|April showers bring May flowers at local garden|
|Written by Renee Changnon, Daily Vidette Features Editor|
|Tuesday, 24 April 2012 12:37|
Driving through the gates of the historic David Davis Mansion, to the left stands the home that continually attracts visitors to Bloomington, and to the right remains an elaborate garden oasis, helping bring the estate to life as each plant blooms.
According to Mary Jane Bohall, Master Gardener with the University of Illinois Extension office, the David Davis Mansion is home to Sarah’s Garden, a garden that has been present since 1872. David Davis and his wife Sarah resided in Bloomington, yet because David was a circuit court judge and later a supreme court judge, he was usually away six months of the year, leaving Sarah in charge of the home and her own garden.
“There is a lot of information about the family and the site, the mansion and the garden, because David Davis was … away six months of the year. He and his wife Sarah were ardently in love and they wrote literally thousands of letters back and forth and the judge saved them all,” Bohall said.
According to Bohall, for years the mansion remained in the family until it was given to the state of Illinois in 1960 and since then, much was discovered about the family, the mansion, and even the garden that Sarah kept.
According to a pamphlet handed out by the David Davis Mansion, the restoration of the garden began with a report submitted by Scott Kunst of Old House Gardens, a landscape preservationist.
Bohall explained that when he visited the site, he determined the garden could be preserved, but research had to be done first.
“[Kunst] came two summers, for three days each summer. When he came, they brought him to the garden to see what they should be doing. When he walked into the garden, he said, ‘don’t do anything to this garden until you know what you’re doing because you have original plant material. This is the original garden, original design, and you need to restore it to what it was, so don’t mess with it. You have things here you don’t want to lose,’” Bohall said.
After training to become a Master Gardener in 2005, Bohall helped plant on a planting day at the mansion. After that visit, she has returned every year since.
As she helps in the garden, she discovers and researches about the garden, and shares her knowledge with visitors every year. Master Gardeners who joined the effort to preserve the mansion has grown to 30 people.
According to Sharon Jaeger, another Master Gardener with the University of Illinois Extension office, Sarah’s Garden is so unique and special because of the fact that it is original, with some of the original plants dating back 140 years.
“[Sarah’s Garden] is one of the few places that you can visit in the United States that you can come and see an original garden. There are all kinds of older homes and estates, but gardens are usually lost. This is a very unique garden, we find it a privilege to work in it,” Jaeger said.
Jaeger explained that as a Master Gardener, especially for a garden that is overseen by the state, the job means working with history and not removing what belongs there, even soil.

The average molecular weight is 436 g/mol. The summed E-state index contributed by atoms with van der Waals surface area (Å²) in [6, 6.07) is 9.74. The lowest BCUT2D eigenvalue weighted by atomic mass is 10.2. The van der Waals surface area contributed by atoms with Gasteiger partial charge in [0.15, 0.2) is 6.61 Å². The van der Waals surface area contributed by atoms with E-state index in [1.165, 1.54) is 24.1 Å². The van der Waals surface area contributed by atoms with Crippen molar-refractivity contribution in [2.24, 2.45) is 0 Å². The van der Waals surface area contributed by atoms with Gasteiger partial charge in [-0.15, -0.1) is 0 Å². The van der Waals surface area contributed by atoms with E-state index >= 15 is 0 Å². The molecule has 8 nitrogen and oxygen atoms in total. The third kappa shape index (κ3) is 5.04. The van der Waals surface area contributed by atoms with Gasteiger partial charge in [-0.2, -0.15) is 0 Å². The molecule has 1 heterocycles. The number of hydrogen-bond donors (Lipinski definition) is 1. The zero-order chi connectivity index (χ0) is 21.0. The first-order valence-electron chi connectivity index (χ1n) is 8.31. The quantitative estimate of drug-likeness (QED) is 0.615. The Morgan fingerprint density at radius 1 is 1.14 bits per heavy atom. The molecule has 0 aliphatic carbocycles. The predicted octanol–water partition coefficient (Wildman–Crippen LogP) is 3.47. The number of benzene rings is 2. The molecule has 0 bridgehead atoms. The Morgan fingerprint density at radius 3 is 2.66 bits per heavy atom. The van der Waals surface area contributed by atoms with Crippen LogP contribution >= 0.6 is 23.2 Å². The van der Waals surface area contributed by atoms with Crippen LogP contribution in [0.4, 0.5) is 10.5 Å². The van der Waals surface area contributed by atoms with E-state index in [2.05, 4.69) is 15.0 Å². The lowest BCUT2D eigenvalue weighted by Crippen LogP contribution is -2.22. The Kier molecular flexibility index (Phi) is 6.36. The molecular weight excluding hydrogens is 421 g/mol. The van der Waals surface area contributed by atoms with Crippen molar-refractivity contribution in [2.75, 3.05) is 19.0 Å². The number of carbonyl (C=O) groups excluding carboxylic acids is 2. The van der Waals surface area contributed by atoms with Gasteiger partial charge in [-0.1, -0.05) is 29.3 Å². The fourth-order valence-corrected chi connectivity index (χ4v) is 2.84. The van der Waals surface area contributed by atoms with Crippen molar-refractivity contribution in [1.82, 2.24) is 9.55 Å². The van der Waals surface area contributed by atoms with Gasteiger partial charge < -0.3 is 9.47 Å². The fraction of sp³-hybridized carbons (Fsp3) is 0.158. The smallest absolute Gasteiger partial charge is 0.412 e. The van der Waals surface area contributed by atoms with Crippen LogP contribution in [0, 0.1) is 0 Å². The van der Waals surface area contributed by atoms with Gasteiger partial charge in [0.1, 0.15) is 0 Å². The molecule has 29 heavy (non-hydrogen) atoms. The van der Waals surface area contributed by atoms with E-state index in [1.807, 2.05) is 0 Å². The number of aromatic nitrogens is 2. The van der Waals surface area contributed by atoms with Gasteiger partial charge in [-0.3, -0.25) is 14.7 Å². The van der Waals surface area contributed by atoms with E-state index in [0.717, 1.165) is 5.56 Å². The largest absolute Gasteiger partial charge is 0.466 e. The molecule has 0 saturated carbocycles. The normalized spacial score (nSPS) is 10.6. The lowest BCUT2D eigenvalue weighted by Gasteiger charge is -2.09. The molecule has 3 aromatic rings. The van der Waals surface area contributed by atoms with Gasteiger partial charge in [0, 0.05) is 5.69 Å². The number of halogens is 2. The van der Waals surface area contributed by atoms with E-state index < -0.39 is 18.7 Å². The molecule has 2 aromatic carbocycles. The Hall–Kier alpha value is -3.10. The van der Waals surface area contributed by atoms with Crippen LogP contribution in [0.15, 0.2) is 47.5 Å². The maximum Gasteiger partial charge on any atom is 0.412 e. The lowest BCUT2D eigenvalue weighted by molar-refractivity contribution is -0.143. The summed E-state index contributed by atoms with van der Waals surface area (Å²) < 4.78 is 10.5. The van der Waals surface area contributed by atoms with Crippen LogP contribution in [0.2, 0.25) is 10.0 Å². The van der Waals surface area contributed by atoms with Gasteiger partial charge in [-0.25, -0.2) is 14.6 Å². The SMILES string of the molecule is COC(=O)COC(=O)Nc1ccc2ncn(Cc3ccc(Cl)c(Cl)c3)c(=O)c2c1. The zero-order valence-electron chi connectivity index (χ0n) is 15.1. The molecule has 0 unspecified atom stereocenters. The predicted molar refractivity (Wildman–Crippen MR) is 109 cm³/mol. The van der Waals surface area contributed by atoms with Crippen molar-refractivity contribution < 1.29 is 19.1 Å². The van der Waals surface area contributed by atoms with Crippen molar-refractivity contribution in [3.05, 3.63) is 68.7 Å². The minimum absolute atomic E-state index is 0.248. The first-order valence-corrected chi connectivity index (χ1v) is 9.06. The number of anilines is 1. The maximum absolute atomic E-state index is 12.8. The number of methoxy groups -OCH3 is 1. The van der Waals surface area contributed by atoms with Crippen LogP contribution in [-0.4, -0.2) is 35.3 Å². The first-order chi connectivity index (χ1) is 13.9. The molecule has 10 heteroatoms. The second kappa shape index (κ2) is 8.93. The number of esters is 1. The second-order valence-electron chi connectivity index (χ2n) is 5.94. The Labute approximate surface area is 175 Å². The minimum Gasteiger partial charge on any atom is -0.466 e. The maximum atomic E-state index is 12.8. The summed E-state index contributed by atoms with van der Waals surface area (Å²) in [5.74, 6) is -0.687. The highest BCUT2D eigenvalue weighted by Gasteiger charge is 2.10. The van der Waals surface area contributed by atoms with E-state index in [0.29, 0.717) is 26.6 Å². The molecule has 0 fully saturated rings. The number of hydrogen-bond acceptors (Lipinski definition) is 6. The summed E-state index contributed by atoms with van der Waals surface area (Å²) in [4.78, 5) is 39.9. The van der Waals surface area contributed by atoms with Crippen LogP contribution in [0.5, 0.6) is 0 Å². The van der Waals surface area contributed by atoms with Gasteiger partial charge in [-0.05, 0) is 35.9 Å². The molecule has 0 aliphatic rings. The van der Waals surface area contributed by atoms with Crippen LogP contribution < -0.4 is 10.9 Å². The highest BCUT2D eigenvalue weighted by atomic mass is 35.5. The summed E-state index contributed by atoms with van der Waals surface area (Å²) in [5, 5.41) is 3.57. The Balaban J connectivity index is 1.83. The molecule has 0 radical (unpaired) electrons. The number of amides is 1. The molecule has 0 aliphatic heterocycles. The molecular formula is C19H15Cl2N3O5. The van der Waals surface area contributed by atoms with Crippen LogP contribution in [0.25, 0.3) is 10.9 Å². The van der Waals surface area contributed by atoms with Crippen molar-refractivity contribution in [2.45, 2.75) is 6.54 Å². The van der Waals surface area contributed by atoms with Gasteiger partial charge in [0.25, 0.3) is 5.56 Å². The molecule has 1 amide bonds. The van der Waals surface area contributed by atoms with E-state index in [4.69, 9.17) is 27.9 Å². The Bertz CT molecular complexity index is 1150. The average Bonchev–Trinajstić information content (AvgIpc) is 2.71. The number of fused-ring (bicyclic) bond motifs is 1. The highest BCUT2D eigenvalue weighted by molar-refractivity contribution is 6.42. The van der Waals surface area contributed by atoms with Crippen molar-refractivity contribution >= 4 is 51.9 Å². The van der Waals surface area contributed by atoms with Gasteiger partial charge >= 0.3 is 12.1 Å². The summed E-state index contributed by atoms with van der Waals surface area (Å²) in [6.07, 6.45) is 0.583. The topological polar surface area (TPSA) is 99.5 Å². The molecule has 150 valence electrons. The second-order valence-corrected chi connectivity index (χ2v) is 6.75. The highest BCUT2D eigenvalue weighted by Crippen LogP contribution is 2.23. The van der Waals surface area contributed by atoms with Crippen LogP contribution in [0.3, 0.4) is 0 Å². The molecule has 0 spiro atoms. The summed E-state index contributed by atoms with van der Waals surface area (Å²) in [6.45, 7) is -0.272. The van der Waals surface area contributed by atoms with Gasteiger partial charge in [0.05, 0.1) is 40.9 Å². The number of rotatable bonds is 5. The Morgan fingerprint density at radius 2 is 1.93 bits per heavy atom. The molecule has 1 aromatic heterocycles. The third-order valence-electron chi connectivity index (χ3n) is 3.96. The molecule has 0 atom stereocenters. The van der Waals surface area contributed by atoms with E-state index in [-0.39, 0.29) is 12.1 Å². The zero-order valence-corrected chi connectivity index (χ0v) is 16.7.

“We do not pull anything until we know what it is, even the soil, because it’s authentic soil,” Jaeger said.
In addition to working in the garden, doing research, documenting plants through photographs and journals, and caring for plants upwards of 140 years old, Sarah’s Garden even provides a curriculum for third graders in the area, Jaeger explained.
“We created an elementary school curriculum that involves third graders. We’ve created a whole curriculum that ties in the garden, living during Sarah’s time, and it goes along with things that are going on in the mansion also, but bringing more environment into children’s lives who might not see gardens,” Jaeger said.
While the plants are not all original, seven do remain in the garden, and heirloom sources were used for the documented plants that were no longer present, Bohall explained.
“Initially, they identified eight plants that they thought were original to the garden. They brought in replacements for those that were missing, they brought in heirloom sources, so that any plant we bring into the garden, its heritage is old, so we bring in plants that date to the same period, which is 1872,” Bohall said.
For the Master Gardeners who devote several months of the year, including research in the winter, working in Sarah’s Garden is a chance to keep part of the Davis family still alive and present, and for Jaeger, the hope is they continue to please the garden’s namesake.
“I’m a detailed person. I like the detail of things. I like keeping records but I like getting my hand in, taking care of plants, and knowing Sarah’s up there somewhere going, ‘okay, somebody is keeping my heritage alive,” Jaeger said.
For students overwhelmed by the end of semester stress, Bohall encourages them to come out to the David Davis Mansion and visit Sarah’s Garden and escape the pressures of life for a little while.
“I think as far as students go, in the spring you get bogged down with classes and finals and papers, and this is a place to go, it’s close by and you can just get a breath of fresh air and perspective because of the garden and the new growth,” Bohall said. “It’s free; it’s a good place to bring parents. It’s just good sometimes to get back to the earth when you’re so bogged down with studies.”
Walking through the well-kept historical garden, visitors can stop and smell, in this case, Sarah’s roses and feel the presence of the family that had an enormous impact on the Bloomington-Normal community.